Because class action plaintiffs' lawyers understand these ramifications, we anticipate they will change their tactics in response to CAFA. In situations where plaintiffs' counsel might previously have filed a single, nationwide class action, they now may file several nearly identical single state or regional class actions in the largest states. For example, a plaintiff might file one case in state court in Beaumont, Texas, seeking certification of a Texas, Louisiana and Arkansas class; another case in Madison County, Illinois, seeking certification of an Illinois, Indiana and Wisconsin class. Where possible, they will name one or more defendants in each action who are residents of the forum state, in order to try to preserve state court jurisdiction.
This tactic will be slightly more expensive for plaintiffs' counsel, and will require greater cooperation among plaintiffs' firms in different regions who are now fierce competitors, but it may allow them to evade some of CAFA's removal requirements. Even if the cases move to federal court, the smaller classes will raise issues under fewer states' laws and thus be easier to certify. Indeed, with multiple cases taking the place of single actions, and with more plaintiffs' lawyers involved, defending and settling class actions may in some situations become even more difficult and expensive under CAFA. Defendants also must worry about the collateral estoppel implications if they lose an action in one state with copycat actions pending elsewhere.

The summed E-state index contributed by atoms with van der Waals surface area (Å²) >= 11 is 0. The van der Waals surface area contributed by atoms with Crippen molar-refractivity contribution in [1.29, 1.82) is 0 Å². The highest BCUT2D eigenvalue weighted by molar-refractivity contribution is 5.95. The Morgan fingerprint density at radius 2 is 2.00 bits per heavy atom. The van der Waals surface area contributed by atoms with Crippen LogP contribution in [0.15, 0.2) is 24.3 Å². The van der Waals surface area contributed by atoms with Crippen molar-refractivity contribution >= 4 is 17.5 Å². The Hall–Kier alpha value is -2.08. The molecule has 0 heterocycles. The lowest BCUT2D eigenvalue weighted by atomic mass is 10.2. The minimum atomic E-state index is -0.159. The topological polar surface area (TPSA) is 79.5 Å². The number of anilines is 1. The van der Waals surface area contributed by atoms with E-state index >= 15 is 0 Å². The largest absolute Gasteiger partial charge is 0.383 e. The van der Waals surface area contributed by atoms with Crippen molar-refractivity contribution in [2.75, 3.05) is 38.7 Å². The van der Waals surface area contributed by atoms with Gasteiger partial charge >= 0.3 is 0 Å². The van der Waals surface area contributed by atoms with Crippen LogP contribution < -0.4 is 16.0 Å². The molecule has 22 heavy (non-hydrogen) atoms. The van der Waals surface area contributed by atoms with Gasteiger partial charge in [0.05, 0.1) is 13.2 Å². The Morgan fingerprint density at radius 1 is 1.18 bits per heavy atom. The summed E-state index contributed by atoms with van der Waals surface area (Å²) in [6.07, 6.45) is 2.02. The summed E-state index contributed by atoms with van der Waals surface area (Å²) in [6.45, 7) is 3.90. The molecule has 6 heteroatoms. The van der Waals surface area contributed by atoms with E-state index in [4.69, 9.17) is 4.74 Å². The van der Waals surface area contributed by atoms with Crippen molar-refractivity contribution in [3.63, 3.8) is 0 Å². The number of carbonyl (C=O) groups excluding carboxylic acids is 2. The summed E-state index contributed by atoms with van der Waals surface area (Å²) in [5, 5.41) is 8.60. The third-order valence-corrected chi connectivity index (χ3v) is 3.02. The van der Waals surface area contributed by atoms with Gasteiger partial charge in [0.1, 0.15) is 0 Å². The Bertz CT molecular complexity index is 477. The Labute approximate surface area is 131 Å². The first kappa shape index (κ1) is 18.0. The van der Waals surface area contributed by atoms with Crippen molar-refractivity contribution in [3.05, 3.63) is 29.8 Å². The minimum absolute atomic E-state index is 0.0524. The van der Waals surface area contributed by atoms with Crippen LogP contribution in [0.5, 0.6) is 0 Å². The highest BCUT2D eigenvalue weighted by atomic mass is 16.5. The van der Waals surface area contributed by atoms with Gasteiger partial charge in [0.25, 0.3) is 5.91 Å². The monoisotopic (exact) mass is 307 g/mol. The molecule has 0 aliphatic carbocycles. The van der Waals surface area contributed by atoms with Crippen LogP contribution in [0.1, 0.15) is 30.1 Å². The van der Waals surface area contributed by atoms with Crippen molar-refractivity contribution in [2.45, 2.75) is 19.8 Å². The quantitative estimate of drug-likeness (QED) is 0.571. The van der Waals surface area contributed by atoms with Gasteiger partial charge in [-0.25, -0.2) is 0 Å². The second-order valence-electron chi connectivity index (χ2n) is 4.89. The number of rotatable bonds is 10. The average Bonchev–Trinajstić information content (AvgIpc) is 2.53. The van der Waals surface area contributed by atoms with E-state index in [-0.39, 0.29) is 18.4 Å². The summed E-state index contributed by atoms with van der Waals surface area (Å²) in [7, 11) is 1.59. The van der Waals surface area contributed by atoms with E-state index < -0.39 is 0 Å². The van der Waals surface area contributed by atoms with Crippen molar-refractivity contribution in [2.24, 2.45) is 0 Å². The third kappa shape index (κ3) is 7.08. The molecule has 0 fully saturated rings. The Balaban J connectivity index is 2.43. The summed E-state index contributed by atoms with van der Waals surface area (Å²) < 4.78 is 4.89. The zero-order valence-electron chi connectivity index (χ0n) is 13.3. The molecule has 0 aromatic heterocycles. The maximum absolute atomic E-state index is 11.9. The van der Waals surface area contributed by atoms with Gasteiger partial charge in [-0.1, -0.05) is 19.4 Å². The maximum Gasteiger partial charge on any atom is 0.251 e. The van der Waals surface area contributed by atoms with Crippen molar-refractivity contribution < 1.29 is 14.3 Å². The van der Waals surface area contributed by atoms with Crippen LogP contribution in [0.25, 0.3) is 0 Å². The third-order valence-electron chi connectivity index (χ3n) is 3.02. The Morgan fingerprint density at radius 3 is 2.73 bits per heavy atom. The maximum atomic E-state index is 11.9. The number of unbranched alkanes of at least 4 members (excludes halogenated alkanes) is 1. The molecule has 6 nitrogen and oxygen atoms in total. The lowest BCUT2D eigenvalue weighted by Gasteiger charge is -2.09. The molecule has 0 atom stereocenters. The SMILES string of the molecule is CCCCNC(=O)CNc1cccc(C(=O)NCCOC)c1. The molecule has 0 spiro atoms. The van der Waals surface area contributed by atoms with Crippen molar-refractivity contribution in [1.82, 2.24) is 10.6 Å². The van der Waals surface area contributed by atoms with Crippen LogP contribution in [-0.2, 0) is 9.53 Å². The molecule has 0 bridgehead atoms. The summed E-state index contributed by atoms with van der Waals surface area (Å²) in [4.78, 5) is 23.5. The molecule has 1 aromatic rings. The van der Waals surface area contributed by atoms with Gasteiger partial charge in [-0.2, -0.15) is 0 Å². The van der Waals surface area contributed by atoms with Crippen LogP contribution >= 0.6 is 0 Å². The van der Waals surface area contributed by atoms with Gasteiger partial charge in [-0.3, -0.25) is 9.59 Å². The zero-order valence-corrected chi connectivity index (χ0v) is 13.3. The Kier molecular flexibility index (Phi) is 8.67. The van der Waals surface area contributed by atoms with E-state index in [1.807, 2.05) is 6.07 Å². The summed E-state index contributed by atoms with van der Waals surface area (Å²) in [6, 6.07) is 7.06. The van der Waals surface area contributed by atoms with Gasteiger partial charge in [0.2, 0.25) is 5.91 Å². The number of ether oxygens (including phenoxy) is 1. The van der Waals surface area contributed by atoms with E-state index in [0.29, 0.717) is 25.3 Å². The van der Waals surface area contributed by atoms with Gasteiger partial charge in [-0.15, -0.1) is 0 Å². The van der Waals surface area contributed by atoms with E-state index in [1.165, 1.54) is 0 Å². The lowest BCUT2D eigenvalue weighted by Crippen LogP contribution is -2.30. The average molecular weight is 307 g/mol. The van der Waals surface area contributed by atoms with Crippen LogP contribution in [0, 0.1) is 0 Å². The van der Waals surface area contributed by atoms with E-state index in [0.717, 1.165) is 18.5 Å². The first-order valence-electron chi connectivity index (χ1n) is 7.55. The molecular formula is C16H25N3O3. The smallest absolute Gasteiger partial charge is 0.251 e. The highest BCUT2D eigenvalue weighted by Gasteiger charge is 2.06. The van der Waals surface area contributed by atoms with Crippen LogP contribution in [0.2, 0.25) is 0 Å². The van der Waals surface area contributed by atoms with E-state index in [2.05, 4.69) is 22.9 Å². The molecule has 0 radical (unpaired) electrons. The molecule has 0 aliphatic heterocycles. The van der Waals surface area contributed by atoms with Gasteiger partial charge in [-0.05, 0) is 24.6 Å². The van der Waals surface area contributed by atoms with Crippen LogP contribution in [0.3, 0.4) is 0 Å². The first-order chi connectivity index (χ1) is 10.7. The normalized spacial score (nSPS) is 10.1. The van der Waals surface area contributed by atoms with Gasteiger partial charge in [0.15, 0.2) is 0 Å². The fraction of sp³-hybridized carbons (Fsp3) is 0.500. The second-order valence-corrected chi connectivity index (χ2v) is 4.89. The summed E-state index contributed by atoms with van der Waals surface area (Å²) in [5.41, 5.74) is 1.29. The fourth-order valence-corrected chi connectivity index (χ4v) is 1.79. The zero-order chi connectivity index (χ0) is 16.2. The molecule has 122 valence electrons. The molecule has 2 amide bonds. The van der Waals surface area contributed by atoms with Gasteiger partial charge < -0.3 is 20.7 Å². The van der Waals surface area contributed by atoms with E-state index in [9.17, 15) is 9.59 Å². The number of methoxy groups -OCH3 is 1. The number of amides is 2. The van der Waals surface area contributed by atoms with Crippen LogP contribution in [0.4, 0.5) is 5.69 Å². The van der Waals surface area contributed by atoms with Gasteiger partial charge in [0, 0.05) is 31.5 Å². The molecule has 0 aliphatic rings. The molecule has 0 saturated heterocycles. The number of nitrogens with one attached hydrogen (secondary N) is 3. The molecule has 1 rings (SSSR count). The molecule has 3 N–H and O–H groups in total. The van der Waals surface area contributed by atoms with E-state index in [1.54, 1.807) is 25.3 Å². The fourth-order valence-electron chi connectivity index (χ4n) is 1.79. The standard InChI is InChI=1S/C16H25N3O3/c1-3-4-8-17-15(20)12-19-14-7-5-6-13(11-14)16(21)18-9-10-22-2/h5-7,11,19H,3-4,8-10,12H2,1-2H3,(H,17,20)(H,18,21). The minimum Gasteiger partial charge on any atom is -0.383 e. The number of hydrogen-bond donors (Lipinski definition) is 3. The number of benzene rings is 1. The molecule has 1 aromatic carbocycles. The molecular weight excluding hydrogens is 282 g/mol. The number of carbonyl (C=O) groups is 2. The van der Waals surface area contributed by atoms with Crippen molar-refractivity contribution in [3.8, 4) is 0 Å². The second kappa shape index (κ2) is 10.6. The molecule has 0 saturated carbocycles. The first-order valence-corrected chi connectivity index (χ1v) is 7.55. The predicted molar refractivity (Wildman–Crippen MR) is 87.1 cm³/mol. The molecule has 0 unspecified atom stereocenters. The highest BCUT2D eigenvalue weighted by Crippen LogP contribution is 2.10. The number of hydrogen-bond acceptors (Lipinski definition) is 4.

CAFA also changes the way class actions may be settled in federal courts. The parties to a class action often find it mutually agreeable to settle by giving "coupons" to class members rather than cash. Coupon settlements remain permissible under CAFA, but the new law requires courts to make findings on the record that coupon settlements are fair. Additionally, CAFA encourages requiring defendants to guarantee minimum payments to the class (or to donate money to charities if class members fail to claim that minimum amount). It also requires courts, in setting the fee plaintiffs' counsel may receive in a settlement, to consider how factors such as the coupons' expected redemption rate (in contrast to the coupons' maximum theoretical value) may affect the compensation actually exacted from the defendant. These provisions may make plaintiffs much less willing to accept coupon settlements without minimum-payment provisions.
Additionally, CAFA provides that, in all class action cases heard in federal court (including securities cases and other matters arising under federal law), defendants now must send detailed notices of prospective settlements not just to class members, but also to the Justice Department and to the Attorneys General of each state whose residents are in the class. (If notices are not provided to a state's official, class members in that state will not be considered bound by the settlement.) This raises the prospect of state politicians objecting to settlements in an attempt to extract additional payments.
Our pre-CAFA experience has taught us that clients should think carefully before removing a class action to federal court. Removal may well be the better course, and the fact that CAFA allows more cases to be removed gives clients much greater flexibility to remove. There will be occasions, however -- particularly where clients would prefer to settle in the early stages -- where clients may find it advantageous to leave a multi-state or nationwide class action in state court.